One way to see that the market and Nate strongly agreed on the ordering of the states was to look at the market on which state would be the tipping point. Throughout the process, that market not only broadly agreed with Nate, it agreed with changes in Nate’s model, and roughly on the distribution of lower probability tipping point states.
In light of that fact, we can broadly say that markets mostly gave credit to the polls for giving vote shares in various states relative to other states. All they were asserting was a systematic bias, or the potential thereof, or the existence of factors not covered by the polls (e.g. cheating, stealing, voter suppression, additional turnout considerations, etc, all by either or both sides).
Thus, I think these five questions sum up our remaining disagreements.
Aren’t Elections Inherently Unpredictable And Thus Always Close to 50/50?
Nope. Nonsense. Gibberish. Long tails are important and skin in the game is a vital concept, and Talib has taught me more than all but a handful of people, but this position is some combination of nonsense and recency bias, and a pure failure to do Bayesian reasoning.
If you have evidence that suggests one side is more likely to win, that side is more likely to win. The position is silly, and models have done much, much better than you would do predicting 50/50 every time. Yes, elections have recently been in some sense reliably close, but if you had the 2008 or 1996 elections remotely close, you made a terrible prediction. If you had the 2012 election as close in probabilistic terms going into election day, you made another terrible prediction. The prediction markets were being really dumb in 2008 and 2012 (and as far as I know mostly didn’t exist in 1996).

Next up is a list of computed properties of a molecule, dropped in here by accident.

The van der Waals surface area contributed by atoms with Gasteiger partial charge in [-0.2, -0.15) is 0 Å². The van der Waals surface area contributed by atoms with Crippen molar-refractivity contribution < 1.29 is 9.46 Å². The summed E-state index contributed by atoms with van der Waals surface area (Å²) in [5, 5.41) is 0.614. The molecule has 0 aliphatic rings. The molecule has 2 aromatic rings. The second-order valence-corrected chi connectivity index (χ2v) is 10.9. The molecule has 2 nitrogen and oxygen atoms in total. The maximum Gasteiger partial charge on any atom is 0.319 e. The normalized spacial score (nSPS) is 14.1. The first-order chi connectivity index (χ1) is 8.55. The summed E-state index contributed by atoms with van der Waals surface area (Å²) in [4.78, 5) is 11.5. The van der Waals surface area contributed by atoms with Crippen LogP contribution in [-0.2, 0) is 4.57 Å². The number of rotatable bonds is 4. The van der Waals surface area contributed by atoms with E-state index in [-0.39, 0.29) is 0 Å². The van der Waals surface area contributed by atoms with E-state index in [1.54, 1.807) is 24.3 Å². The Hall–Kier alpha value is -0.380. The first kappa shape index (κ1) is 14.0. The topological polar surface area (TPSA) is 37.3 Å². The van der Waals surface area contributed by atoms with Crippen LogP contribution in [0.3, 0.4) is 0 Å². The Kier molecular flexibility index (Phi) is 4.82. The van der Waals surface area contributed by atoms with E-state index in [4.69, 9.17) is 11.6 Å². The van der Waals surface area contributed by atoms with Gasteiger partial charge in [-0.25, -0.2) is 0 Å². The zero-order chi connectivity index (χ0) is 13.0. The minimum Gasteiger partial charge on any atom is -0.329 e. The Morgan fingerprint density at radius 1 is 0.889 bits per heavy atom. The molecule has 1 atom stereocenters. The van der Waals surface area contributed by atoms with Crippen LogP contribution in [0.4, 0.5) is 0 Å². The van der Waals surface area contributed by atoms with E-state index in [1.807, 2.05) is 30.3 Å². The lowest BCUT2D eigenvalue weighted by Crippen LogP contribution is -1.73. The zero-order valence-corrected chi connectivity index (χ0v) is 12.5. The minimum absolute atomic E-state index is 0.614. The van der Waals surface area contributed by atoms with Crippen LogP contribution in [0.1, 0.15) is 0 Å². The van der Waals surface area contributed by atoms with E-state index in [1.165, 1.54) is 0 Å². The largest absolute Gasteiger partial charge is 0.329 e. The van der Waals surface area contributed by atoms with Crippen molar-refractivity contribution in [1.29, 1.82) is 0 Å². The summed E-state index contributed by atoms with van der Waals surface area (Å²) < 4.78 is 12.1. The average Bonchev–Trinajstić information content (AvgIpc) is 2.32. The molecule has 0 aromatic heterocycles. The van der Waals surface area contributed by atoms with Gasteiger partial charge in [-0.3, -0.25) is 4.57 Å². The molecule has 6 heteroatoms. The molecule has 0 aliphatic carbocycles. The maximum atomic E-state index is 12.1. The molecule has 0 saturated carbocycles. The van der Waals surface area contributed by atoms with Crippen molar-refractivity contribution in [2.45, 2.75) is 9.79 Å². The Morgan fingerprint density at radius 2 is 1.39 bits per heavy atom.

Even when something is close that doesn’t make it 50/50. An election that is 70/30 to go either way despite all the polling data, such as the 2016 election, is pretty darn close! So is a football game that’s 70/30 at the start, or a chess game, or a court case, or a battle in a war, or a fistfight at a bar. Most fights, even fights that happen, aren’t close. That’s a lot of why most potential fights are avoided.
That doesn’t mean that Talib hasn’t made valid critiques of Silver’s model in the past. His criticisms of the 2016 model were in large part correct and important. In particular, he pointed to the absurdly high probabilities given by the model at various points during the summer. With so much time left, I think the model was clearly overconfident when it gave Clinton chances in the mid-high 80s at various points during the summer, and panicked too much when it made Trump a favorite on July 30. Nine days later Clinton was at 87% to win. Really?
I’m not sure if that has been fixed, or if there was much less volatility in this year’s polls, or both. This year, the movements seemed logical.
Is There Still a Chance Trump Stays in Office? Would Wagers Win If He Did?
There’s always some chance. Until the day a person gives up power, there is some probability they will find a way to retain that power. Never underestimate the man with the nuclear codes who continues to claim he should keep them, and who is also commander in chief of the armed forces, and who a large minority of the population stands behind.